Sunday, September 29, 2019




This sculpture done in leaded brass inlaid with copper relates to 9th-century Kashmir. It is on permanent display in  Los Angeles County Museum of Art USA. It was also displayed in the special ' Himalayan Art Exhibition 'organized by Rubin Museum of Art New York.

Chakrasamvara (The Wheel of Bliss) is one of the well known deities of  Tantric Buddhism practiced in the Himalayan region. Many images relating to   Chakrasamvara have been done in ancient Kashmir. 

Kashmir has been a hub of Tantric Buddhist teachings. This Sculpture lends credence to the fact that Tantric art especially sculpture and paintings is an essential component of Kashmir's ancient Buddhist heritage.

 Chakrasamvara is worshipped by Tibetan Buddhists.T his deity is done in several dozen different forms, from simple to complex and peaceful to wrathful.
According to Tibetan Buddhist texts:

"...Shri Chakrasamvara with a body blue in color, four faces, and twelve hands. The main face is blue, left face red, back face yellow and right face white. Each face has three eyes and four bared fangs. The first two hands hold a vajra and bell embracing the mother. The lower two hold an elephant skin out-stretched; third right a damaru, fourth an axe, fifth a trident, sixth a curved knife. The third left holds a katvanga marked with a vajra; fourth a vajra lasso, fifth a blood filled skullcup, sixth carries the four-faced head of Brahma. The right leg is straight and presses on the breast of red Kalaratri; left bent and pressing on the head of black Yama. The hair is tied in a topknot on the crown of the head; on the crest a wish-fulfilling jewel ornament and crescent moon. The soft spot at the top of the head is marked with a vishvavajra. Each head has a crown of five dry human skulls; a necklace of fifty fresh heads and six bone ornaments; wearing a lower garment of tiger skin; possessed of the nine emotions of dancing; grace, fearlessness, and ugliness; laughter, ferocity and frightfulness; compassion, fury and peacefulness."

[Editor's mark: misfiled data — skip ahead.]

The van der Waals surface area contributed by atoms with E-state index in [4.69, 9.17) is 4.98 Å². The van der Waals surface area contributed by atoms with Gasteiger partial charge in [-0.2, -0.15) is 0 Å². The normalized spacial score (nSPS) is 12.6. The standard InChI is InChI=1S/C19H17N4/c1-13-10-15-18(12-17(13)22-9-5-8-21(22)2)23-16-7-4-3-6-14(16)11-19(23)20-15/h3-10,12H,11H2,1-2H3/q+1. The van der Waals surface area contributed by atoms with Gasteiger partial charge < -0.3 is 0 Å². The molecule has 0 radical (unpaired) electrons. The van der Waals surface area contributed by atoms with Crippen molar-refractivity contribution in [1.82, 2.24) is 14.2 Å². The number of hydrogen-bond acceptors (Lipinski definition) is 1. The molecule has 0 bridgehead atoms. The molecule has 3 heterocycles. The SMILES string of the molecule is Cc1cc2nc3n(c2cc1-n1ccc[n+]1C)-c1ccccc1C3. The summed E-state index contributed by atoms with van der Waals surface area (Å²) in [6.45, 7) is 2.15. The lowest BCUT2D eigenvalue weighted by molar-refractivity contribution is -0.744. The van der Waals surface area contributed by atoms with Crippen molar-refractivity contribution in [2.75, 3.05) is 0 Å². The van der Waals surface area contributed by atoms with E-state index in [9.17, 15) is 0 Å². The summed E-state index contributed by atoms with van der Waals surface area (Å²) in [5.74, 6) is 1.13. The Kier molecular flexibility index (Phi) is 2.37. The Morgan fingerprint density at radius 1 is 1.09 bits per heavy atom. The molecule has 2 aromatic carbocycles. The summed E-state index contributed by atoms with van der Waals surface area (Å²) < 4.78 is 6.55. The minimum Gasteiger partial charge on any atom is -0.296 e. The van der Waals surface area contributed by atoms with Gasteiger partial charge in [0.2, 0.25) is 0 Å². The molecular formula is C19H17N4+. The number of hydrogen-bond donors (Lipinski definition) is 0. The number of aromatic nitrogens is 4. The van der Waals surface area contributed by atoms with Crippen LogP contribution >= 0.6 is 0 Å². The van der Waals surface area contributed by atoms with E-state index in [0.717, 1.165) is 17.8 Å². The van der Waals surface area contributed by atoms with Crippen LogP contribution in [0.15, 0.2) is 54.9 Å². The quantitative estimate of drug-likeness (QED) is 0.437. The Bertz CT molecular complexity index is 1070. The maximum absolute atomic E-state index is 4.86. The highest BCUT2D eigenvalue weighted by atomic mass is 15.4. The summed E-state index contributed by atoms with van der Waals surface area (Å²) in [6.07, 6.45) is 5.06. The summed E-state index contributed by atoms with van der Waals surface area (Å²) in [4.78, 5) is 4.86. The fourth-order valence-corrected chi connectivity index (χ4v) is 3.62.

(Avtar Mota)

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CHINAR SHADE by Autarmota is licensed under a Creative Commons Attribution-Noncommercial-No Derivative Works 2.5 India License.
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